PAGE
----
Law firm finance 101 – Medical negligence starter guide

Law firm finance 101 – Medical negligence starter guide
12 Jun 2020

The growth in medical negligence litigation over the last few years is due to a number of interrelated factors. With medical specialists and health budgets spread too thin and a growing awareness of patient’s rights, South Africa has seen an exponential increase in both the number and size of medical negligence claims.

There are an increasing number of personal injury law firms, particularly Road Accident Fund attorneys, looking to diversify their law firms, by incorporating a medical negligence practice.

Diversification is a sound strategy to have in business and investments, provided it can be executed properly. A diversified contingent practice allows for new streams of contingency fee returns and simultaneously diversifies the portfolio risk associated with the Road Accident Fund.

One should, however, be cognisant of the challenges of litigating a medical malpractice lawsuit. These include the costs of disbursements, lengthily duration, risks of litigation, and the real complexity of disputes.

The attorney needs to thoroughly research and determine if a client has a meritorious medical malpractice case. A negative outcome to a medical procedure does not always correlate with negligence on the part of the doctor or hospital.

In considering the merits of a claim, many of the attorneys which we partner with recommend that the following broad criteria are met:

  1. A detailed medical history from the client, hospital records, and doctor’s records as to the claim in question has been obtained.
  2. A due diligence comparison of these written records and the version of the client has been performed.
  3. The engagements and correspondence between the doctor and the client prior to the procedure have been considered.
  4. A reputable expert in the applicable medical field has been consulted to ascertain whether to determine whether the correct procedures were followed, compared to the standard of a reasonable doctor in the same situation.
  5. The matter’s merits and the underlying claim has been worked up prior to a summons being issued.
  6. The attorney needs to include as much as possible information and detail in the particulars of a claim, following the Uniform Court Rules. This is to avoid a situation where the defendant delivers an application to set aside your particulars of claim, in terms of Rule 23(1) and 30(1).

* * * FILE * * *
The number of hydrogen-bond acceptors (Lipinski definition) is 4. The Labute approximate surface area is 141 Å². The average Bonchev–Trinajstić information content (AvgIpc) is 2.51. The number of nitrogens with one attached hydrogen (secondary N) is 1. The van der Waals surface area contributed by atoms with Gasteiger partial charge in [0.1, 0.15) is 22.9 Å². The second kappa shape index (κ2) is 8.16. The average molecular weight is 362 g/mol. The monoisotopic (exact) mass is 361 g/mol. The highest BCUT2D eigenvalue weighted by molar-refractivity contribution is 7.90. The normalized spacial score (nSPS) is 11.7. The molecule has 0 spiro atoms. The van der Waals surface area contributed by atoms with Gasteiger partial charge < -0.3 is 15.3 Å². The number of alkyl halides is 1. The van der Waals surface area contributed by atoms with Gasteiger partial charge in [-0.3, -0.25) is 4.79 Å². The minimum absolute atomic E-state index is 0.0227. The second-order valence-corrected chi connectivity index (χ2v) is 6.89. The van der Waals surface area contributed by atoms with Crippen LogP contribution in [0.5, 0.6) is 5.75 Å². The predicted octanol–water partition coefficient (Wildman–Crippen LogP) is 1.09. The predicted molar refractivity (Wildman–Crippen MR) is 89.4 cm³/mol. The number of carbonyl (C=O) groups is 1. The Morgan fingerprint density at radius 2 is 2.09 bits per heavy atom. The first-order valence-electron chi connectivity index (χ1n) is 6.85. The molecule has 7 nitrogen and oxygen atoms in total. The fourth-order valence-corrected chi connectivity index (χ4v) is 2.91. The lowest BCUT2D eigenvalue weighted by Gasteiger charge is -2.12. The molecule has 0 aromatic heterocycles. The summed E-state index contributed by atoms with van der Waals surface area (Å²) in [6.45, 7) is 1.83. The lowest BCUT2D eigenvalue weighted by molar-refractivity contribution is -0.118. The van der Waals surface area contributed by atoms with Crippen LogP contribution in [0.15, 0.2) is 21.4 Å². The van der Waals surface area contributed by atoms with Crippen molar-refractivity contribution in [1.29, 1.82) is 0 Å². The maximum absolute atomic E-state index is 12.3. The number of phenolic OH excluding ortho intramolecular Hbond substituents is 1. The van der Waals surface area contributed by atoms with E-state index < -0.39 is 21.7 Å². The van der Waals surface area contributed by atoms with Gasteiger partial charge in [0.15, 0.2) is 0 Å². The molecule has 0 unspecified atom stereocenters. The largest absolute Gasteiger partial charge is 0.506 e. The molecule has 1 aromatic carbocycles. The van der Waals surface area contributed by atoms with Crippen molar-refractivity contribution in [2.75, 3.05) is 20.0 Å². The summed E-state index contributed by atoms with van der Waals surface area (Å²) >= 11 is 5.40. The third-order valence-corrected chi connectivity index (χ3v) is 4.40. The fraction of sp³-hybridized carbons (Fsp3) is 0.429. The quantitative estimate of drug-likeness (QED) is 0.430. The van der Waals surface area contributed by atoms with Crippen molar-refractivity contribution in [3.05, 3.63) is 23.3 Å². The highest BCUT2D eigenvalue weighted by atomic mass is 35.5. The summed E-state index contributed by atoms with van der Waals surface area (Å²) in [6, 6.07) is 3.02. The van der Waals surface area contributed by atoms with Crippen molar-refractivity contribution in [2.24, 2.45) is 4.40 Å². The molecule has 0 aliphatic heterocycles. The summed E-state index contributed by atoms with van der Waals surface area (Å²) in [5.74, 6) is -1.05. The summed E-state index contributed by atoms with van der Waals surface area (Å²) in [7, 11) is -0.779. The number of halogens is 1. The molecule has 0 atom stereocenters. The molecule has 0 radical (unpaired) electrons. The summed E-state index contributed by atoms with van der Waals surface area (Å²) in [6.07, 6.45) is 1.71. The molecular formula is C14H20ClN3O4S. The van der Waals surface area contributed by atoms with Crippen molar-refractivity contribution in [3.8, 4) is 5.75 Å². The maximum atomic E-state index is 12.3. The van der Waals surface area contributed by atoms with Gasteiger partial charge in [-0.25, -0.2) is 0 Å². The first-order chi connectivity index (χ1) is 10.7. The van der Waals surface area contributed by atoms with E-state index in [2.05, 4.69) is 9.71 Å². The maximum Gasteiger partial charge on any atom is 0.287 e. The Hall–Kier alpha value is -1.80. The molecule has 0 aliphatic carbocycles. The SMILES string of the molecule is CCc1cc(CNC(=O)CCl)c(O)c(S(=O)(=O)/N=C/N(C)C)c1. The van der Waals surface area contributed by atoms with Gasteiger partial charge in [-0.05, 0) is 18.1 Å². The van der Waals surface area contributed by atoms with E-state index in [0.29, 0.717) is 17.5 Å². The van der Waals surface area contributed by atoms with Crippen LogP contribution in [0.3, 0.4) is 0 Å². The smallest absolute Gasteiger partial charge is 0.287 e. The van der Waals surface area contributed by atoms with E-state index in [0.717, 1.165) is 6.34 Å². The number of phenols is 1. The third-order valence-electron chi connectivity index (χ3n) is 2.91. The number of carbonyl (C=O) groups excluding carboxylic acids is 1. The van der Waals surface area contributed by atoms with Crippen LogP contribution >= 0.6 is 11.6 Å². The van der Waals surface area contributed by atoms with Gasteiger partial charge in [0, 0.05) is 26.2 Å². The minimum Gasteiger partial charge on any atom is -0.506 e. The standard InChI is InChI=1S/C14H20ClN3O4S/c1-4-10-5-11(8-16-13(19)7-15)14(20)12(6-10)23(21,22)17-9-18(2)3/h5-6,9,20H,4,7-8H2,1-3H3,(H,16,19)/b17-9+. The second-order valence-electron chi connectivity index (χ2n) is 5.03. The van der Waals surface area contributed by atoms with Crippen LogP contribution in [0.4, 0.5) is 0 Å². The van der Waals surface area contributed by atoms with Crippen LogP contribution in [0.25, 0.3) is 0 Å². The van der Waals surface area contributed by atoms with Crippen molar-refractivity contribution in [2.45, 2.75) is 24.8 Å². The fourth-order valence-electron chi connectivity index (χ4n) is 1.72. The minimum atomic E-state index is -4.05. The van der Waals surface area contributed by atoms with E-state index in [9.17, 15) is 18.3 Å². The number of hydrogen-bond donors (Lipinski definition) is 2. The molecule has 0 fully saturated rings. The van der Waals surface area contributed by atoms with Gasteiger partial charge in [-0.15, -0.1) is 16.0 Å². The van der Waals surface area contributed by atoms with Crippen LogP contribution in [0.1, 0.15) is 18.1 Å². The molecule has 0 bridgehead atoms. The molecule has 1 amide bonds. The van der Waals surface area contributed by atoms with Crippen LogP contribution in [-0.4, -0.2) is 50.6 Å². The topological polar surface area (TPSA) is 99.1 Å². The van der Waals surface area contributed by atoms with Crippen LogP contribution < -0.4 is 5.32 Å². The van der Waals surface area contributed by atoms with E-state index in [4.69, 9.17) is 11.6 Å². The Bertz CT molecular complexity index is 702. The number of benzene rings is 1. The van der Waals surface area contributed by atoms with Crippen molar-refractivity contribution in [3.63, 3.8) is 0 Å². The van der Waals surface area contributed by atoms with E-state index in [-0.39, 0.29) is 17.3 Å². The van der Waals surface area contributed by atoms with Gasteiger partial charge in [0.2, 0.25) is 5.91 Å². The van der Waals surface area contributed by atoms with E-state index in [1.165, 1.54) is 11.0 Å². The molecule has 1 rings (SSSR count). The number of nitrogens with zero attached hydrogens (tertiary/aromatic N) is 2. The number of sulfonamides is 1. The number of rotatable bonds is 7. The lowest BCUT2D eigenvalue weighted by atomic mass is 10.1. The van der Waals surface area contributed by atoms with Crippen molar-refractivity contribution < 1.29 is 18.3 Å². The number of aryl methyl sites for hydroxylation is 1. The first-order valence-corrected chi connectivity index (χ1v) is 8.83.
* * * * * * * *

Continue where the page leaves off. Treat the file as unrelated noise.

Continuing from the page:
7. Ensure that you are claiming for damages based on past and future medical expenses, loss of income, pain and suffering and in some circumstances loss of support.
  8. Make use of the Institution of Legal Proceedings Act 40 of 2002 when citing the defendant/defendants in your summons. It is vital to add the correct defendant to these proceedings as the hospital or state may assume vicarious liability.

By gathering all the facts and working up the claim first, the attorney will determine what the client’s expectations are and identify the correct cause of action.

The nature of a medical malpractice lawsuit is a highly sensitive one. Some of the nuanced challenges include the high costs of running these matters due to the requirement for expert medical testimony and analysis, the risk of a contingent litigation, the complexity of disputes and the protracted nature of cases, resulting in a large window (often years) between expense outlay and the recouping of fees.

The “cash gap” that falls between the start and conclusion of successful matters places many firms under financial strain. It can also constrain successful attempts at growing a practice through the processing of multiple matters simultaneously. Many law firms are unwilling to invest in the medical malpractice field for these reasons.

While cost constraints will always be an issue, we have found that more and more attorneys perceive value in pursuing these specialist claims and diversifying their personal injury practice.

Taurus Capital offers a tailor-made working capital facility for medical malpractice firms. This funding can be used for disbursements to medical and actuarial specialists, equipping a firm with the financial resources required to see a case through to completion or to litigate several cases simultaneously in order to scale a firm.

See also:

(This article is provided for informational purposes only and not for the purpose of providing legal advice. For more information on the topic, please contact the author/s or the relevant provider.)
Get In Touch!
Share


Health & Pharmaceutical Law articles on GoLegal